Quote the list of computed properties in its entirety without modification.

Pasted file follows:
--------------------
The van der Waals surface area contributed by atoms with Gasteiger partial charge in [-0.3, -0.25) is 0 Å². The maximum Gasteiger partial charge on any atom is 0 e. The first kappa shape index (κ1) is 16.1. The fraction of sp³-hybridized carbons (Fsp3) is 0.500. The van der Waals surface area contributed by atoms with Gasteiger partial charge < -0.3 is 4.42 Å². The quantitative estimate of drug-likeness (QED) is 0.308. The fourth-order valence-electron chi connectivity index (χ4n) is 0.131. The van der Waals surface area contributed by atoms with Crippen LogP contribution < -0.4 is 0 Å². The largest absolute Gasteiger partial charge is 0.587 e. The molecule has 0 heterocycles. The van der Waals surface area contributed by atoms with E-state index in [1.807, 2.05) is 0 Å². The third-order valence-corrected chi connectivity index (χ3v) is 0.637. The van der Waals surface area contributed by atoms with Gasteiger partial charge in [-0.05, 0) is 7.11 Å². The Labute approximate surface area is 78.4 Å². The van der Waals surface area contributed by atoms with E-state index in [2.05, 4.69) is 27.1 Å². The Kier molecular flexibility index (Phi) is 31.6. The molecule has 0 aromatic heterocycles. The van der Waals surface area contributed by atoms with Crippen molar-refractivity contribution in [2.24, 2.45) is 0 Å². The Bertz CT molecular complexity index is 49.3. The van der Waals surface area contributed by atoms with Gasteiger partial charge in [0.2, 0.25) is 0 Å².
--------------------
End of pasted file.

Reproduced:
The van der Waals surface area contributed by atoms with Gasteiger partial charge in [-0.3, -0.25) is 0 Å². The maximum Gasteiger partial charge on any atom is 0 e. The first kappa shape index (κ1) is 16.1. The fraction of sp³-hybridized carbons (Fsp3) is 0.500. The van der Waals surface area contributed by atoms with Gasteiger partial charge < -0.3 is 4.42 Å². The quantitative estimate of drug-likeness (QED) is 0.308. The fourth-order valence-electron chi connectivity index (χ4n) is 0.131. The van der Waals surface area contributed by atoms with Crippen LogP contribution < -0.4 is 0 Å². The largest absolute Gasteiger partial charge is 0.587 e. The molecule has 0 heterocycles. The van der Waals surface area contributed by atoms with E-state index in [1.807, 2.05) is 0 Å². The third-order valence-corrected chi connectivity index (χ3v) is 0.637. The van der Waals surface area contributed by atoms with Gasteiger partial charge in [-0.05, 0) is 7.11 Å². The Labute approximate surface area is 78.4 Å². The van der Waals surface area contributed by atoms with E-state index in [2.05, 4.69) is 27.1 Å². The Kier molecular flexibility index (Phi) is 31.6. The molecule has 0 aromatic heterocycles. The van der Waals surface area contributed by atoms with Crippen molar-refractivity contribution in [2.24, 2.45) is 0 Å². The Bertz CT molecular complexity index is 49.3. The van der Waals surface area contributed by atoms with Gasteiger partial charge in [0.2, 0.25) is 0 Å².